Bulgaria: Ski Policy Flip-FlopViews on BG | June 21, 2012, Thursday // 14:40| views
by Andrew MacDowall
Rapid backtracking on a ski development law appears to be the latest incidence of the Bulgarian government's tendency to make policy on the hoof.
The impression that legislation is poorly conceived and executed is frustrating ordinary Bulgarians and investors alike.This week, officials were locked in negotiations with lobbyists over changes to the country's Forestry Act after President Rosen Plevneliev vetoed amendments that would have made ski resorts much easier and cheaper to develop. The veto was welcomed by Prime Minister Boyko Borisov, whose own government had passed the amendments, and who had previously argued they would greatly benefit Bulgaria's winter tourism industry, an important earner for the EU's poorest member state.
Plevneliev's veto of legislation passed by his own parliamentary allies (the president is widely seen as Borisov's Medvedesque placeman) and the PM's apparent volte-face came after street protests by environmental activists. The protestors claim that the changes would allow unscrupulous businessmen to damage the environment and areas of natural beauty with poorly-regulated ski developments – something that has already happened in some parts of the country, despite existing legislation.
This is far from the first time that the Borisov government has got itself into a legislative tangle or found itself backing down from its policy positions. In January, it issued a ban on "fracking" for shale gas and cancelled an exploration permit issued to US energy firm Chevron following similarly noisy but not particularly well-attended protests. The following month, Bulgaria backed down from ratifying the international Anti-Counterfeiting Trade Agreement (ACTA), also after public protests, this time from Bulgarians keen to retain unlimited access to pirate material on the internet.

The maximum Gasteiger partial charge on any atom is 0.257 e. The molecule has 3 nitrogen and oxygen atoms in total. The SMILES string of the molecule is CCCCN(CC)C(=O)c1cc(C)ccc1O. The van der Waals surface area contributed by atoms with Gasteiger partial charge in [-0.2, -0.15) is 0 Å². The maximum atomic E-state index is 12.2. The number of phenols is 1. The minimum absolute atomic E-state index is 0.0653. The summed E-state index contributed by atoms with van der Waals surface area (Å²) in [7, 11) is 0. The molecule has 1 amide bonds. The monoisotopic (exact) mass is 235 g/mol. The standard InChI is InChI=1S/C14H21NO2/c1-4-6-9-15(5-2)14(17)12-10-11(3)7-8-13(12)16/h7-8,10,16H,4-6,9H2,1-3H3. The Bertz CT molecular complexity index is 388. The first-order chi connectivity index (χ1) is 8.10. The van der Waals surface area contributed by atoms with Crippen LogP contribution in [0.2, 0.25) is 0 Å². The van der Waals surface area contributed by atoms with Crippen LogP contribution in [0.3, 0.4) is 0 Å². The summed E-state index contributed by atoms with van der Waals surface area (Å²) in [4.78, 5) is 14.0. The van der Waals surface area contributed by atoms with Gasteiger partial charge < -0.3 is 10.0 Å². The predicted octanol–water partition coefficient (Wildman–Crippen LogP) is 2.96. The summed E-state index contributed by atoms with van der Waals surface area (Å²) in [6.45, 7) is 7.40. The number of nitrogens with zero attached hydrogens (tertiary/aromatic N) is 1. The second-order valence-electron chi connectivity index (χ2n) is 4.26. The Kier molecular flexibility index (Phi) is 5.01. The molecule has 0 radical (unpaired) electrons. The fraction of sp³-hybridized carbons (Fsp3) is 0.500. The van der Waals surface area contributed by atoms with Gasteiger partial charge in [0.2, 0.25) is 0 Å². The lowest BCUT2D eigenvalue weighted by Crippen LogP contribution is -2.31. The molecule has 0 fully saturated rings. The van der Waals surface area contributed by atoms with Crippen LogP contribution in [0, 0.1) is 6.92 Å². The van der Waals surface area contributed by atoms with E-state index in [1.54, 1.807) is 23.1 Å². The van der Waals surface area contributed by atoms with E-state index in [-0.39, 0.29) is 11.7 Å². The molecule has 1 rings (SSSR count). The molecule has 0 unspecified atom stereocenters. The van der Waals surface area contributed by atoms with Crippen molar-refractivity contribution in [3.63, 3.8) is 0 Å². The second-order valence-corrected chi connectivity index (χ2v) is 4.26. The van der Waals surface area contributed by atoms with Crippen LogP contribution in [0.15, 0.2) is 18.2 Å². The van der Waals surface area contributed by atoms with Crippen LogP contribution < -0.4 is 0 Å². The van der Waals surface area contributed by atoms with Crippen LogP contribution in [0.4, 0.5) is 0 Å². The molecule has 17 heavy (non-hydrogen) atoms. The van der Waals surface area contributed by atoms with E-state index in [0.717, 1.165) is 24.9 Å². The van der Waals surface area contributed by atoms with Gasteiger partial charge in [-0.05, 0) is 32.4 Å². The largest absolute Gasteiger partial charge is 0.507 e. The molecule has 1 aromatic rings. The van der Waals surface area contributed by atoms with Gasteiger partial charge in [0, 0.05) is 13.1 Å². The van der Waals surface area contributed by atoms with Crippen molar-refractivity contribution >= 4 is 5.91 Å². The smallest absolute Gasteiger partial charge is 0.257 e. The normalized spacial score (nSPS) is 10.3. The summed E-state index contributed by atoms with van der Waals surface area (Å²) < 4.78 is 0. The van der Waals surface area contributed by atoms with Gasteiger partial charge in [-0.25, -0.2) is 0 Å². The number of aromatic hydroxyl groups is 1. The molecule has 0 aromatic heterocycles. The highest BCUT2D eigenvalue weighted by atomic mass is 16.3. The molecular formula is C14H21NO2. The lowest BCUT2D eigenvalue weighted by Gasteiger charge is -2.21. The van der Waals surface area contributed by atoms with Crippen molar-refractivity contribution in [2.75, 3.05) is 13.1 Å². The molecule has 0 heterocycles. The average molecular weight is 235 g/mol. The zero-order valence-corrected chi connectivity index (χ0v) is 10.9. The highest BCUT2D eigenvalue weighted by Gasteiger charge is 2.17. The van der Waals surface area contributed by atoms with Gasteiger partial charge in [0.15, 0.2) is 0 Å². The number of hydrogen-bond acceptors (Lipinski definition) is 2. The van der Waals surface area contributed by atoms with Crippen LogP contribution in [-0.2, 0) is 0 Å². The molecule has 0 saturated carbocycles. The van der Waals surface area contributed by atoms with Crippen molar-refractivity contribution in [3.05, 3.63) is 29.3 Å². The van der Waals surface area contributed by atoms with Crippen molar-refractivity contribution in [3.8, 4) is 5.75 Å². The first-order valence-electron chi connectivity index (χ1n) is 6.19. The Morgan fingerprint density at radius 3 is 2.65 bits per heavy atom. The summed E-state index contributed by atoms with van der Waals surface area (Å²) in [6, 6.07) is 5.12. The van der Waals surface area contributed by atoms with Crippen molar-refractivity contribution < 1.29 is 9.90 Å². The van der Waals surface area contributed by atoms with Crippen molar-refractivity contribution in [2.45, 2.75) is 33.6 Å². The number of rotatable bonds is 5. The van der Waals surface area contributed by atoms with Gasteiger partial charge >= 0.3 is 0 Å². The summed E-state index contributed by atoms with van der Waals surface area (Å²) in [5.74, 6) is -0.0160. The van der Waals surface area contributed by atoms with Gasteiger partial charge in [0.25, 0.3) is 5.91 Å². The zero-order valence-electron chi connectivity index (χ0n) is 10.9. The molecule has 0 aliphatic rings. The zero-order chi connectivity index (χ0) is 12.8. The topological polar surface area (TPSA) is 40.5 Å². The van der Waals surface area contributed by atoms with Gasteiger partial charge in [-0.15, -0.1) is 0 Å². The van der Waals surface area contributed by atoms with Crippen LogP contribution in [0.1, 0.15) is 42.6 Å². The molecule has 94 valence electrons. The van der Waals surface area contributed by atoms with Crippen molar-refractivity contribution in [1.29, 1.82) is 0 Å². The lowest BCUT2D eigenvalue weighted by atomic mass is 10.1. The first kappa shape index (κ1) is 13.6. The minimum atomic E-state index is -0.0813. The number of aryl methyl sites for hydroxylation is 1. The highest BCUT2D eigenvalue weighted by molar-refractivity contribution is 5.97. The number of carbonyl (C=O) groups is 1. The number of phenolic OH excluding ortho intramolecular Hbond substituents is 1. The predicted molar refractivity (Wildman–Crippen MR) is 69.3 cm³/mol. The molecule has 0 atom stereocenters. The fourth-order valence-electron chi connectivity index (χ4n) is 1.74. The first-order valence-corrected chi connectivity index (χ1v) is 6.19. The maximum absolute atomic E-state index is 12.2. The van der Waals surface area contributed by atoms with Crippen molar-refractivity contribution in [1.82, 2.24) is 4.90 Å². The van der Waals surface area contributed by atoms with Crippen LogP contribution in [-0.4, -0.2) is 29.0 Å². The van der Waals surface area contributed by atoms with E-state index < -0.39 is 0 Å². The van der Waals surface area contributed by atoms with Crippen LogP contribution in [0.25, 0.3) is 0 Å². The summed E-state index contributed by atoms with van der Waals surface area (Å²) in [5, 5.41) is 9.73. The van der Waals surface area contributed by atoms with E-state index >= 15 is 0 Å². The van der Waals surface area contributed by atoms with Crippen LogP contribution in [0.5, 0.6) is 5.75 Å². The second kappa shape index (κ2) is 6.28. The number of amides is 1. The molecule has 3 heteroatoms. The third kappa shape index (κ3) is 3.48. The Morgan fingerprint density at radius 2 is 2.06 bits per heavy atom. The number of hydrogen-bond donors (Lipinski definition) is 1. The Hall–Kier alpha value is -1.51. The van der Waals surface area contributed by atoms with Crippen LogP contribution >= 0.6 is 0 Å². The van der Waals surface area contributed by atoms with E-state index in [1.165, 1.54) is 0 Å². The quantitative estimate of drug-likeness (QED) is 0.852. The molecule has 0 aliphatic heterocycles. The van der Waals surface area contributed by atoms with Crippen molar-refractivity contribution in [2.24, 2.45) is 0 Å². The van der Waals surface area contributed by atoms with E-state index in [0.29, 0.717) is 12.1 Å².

In April 2011 last-minute provisions were inserted into a new renewable energy law that created restrictive conditions for Bulgaria's promising wind power sector, causing some investors in the sector to put projects on ice. It may now be more difficult for the government to meet its stated renewables targets.
Borisov has also blow hot and cold over other energy projects including the Belene nuclear power plant- finally scrapped earlier this year – and the proposed rival South Stream and Nabucco gas pipelines, respectively backed by Russia and the EU.
Some see the government's responsiveness to public opposition as quite positive, given Bulgaria's history of totalitarianism and, more recently, public apathy. But critics say susceptibility to both street protestors and shady lobbyists is less healthy, and the resulting confusion over policy is damaging the country.
"The government's changes of opinion on controversial issues mainly results from the way it creates its regulations – without proper public consultations, without any reasonable arguments and facts supporting the draft laws," Svetla Kostadinova, executive director of the Institute for Market Economics, a Sofia-based think-tank, told beyondbrics. "This in turn creates room for lobbying and leads to an uncertain environment for investors, both Bulgarian and foreign. They cannot plan well in advance and they hold back from taking action. The dilemma forest preservation-tourism development will always be there and that is why we need a wide debate and a focused dialogue based on facts, numbers and options for actions."
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